Parishes have no standardised way of managing and reporting on finances and each is responsible for setting its own spending priorities.
This means money spent could be skewed towards feasts rather than strengthening catechism structures.
The Church failed to address these problems but critics also pointed towards an outdated Curia management structure staffed by people who held the same post for decades.
Priests increasingly started to complain that the internal Church structures that allow for debate on many of the issues that arise – pastoral, moral and administrative – were not functioning as they should.
Parish priests, especially the younger generation, complained they lacked pastoral guidance on how to deal with sensitive issues such as cohabiting couples who receive the sacraments, the baptism of children raised by gay couples and divorced people who remarried.
Lack of pastoral direction, they felt, was leading to situations where priests took different decisions, creating confusion among the faithful.
It was a concern closely linked to the Church’s seeming inability to find its voice in a secular society, without being judgemental but at the same time not irrelevant.
These problems were discussed at the start of summer in a meeting of the presbyterial council. Sources had told Times of Malta that there was general agreement that “a leadership vacuum” had developed.
Mgr Cremona had not attended that meeting, which was chaired by Auxiliary Bishop Charles Scicluna.
But for all the lack of decisiveness, Mgr Cremona took a bold decision nobody in living memory had ever taken and stepped down because his health had become a hindrance.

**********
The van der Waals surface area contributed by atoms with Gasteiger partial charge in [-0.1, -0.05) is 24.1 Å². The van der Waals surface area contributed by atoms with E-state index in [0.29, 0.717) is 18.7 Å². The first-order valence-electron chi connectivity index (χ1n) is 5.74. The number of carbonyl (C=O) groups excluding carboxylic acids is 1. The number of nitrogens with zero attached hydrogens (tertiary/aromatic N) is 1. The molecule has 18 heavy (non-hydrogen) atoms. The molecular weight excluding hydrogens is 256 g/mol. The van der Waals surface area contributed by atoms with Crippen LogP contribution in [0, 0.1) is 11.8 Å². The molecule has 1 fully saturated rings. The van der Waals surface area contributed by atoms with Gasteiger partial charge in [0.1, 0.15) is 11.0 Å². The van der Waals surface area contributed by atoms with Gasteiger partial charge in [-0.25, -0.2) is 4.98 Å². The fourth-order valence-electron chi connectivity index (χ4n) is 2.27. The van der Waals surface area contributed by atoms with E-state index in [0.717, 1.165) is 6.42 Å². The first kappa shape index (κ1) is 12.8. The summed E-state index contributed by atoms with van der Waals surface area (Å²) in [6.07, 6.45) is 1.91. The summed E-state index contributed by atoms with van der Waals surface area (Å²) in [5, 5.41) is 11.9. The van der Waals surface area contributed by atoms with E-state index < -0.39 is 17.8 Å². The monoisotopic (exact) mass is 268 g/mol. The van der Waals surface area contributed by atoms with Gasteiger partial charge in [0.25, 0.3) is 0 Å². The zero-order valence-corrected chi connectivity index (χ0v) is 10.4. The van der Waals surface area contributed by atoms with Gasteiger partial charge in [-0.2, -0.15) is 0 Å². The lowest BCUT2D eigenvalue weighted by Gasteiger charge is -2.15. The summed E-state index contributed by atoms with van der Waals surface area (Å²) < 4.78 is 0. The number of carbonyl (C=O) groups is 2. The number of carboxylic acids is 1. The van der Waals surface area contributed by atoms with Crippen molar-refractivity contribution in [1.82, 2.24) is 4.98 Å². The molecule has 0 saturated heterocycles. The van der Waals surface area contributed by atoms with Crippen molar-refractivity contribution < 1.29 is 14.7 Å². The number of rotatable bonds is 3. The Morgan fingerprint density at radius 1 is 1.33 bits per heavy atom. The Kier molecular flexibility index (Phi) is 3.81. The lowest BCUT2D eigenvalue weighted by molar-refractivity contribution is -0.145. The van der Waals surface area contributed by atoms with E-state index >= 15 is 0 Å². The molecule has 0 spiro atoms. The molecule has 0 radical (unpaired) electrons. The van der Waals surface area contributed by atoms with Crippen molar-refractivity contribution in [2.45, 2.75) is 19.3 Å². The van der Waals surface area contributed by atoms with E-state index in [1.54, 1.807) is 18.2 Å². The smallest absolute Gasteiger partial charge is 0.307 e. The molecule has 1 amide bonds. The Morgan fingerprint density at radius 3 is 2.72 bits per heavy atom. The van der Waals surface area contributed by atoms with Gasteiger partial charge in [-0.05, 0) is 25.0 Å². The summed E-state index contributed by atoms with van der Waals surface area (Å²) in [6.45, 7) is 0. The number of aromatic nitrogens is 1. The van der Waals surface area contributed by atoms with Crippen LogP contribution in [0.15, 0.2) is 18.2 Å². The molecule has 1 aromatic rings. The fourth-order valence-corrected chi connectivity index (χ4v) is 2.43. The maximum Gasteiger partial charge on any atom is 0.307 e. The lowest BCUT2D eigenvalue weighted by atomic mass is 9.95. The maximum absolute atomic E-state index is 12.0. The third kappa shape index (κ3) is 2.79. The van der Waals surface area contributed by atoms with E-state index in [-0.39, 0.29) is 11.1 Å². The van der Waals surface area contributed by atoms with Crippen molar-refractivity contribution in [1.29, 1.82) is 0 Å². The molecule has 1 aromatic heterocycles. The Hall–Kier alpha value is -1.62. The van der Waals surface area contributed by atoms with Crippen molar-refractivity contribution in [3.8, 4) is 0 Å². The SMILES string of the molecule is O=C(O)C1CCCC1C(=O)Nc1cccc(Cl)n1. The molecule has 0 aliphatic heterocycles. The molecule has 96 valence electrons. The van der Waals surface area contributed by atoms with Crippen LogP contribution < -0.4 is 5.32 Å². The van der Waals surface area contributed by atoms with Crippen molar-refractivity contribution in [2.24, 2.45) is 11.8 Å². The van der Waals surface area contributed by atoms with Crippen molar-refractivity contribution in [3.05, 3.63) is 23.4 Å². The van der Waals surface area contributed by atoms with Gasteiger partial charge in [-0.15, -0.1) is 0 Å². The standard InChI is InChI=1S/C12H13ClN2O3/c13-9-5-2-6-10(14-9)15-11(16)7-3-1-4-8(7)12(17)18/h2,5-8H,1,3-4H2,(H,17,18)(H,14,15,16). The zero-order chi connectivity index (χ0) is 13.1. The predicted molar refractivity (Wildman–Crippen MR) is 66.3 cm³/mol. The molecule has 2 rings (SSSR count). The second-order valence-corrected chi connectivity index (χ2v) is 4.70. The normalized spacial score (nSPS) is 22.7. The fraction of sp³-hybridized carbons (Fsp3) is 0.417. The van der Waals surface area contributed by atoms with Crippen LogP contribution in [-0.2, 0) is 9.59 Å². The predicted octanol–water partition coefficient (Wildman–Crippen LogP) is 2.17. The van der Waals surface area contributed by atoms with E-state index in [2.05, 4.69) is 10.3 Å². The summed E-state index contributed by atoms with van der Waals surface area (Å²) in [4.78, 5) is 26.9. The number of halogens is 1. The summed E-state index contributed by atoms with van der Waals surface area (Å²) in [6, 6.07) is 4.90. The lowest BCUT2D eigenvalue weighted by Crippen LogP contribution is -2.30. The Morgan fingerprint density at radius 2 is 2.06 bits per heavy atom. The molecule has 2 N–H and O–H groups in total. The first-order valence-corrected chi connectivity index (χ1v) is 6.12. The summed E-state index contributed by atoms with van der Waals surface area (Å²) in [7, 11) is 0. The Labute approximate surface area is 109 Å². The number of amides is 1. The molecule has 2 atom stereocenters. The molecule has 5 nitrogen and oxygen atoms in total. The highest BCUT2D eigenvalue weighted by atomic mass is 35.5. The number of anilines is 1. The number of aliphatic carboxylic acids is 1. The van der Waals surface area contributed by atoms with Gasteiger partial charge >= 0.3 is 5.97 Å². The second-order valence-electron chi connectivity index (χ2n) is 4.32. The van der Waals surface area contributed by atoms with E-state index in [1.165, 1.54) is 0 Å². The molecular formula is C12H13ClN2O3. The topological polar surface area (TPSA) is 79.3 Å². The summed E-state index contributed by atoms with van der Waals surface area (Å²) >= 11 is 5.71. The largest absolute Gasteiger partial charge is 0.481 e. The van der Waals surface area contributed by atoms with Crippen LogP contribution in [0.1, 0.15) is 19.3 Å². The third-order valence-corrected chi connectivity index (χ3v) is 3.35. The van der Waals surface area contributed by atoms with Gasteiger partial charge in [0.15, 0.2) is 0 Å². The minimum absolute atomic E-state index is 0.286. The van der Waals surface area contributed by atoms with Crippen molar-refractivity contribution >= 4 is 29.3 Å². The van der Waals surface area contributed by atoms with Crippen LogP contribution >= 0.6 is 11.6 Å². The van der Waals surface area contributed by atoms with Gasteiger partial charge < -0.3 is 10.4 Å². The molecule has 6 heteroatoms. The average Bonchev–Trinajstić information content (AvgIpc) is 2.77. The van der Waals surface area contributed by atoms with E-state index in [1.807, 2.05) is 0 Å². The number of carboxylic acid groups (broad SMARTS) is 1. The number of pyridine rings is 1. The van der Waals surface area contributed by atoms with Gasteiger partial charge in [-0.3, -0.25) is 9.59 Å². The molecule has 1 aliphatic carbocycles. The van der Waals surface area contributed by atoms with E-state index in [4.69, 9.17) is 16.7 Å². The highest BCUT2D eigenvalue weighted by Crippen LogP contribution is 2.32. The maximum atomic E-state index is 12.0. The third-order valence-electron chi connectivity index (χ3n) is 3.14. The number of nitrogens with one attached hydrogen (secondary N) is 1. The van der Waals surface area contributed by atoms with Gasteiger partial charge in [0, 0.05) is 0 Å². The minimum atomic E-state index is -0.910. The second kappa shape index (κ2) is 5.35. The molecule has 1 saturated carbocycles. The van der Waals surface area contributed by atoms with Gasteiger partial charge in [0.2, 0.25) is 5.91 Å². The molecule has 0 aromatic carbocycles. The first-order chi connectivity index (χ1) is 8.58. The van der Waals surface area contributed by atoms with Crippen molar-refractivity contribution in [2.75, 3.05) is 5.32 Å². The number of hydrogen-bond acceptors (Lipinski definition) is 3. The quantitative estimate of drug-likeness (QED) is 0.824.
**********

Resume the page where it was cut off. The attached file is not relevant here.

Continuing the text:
For some, the move was expected but it still caught many by surprise when it was revealed in Friday’s edition of Times of Malta. Despite having sent the letter of resignation some weeks ago, some of his closest aides did not learn about it until it leaked to the media two days ago.
“He is not one to cling to power for power’s sake,” a young priest had said as the wave of discontent grew in the summer months.
It was a sentiment shared by many of Mgr Cremona’s former parishioners, who defended him from what they believed was an unfair onslaught by priests who wanted a vociferous Church that took the side of the Nationalist Party.
While politics may not have been the reason why internal Church criticism surged, it is pertinent that Mgr Cremona’s tenure coincided with a resurgent Labour Party under Joseph Muscat that espoused liberal values.
Dr Muscat was undoubtedly the Church’s most tangible challenger after campaigning successfully for divorce and then getting elected on a ticket to introduce civil unions and renegotiate the Church-State agreement.
Throughout all this, Mgr Cremona steered a cautious course that was welcomed by some, derided by others. Only history will judge whether the road he chose was the best.
Politics aside, Mgr Cremona’s difficulty was probably coming to terms with a reality that even the Synod of Bishops meeting in Rome is struggling hard to understand: a changed society and Catholics that openly question their Church’s teachings.
In his letter to the clergy released yesterday, Mgr Cremona asked for forgiveness from those whom he might have hurt in some way.
The little-known Dominican who caught many by surprise when the Vatican put forward his name had completed his last act of humbleness before giving up the reins of ecclesiastical power.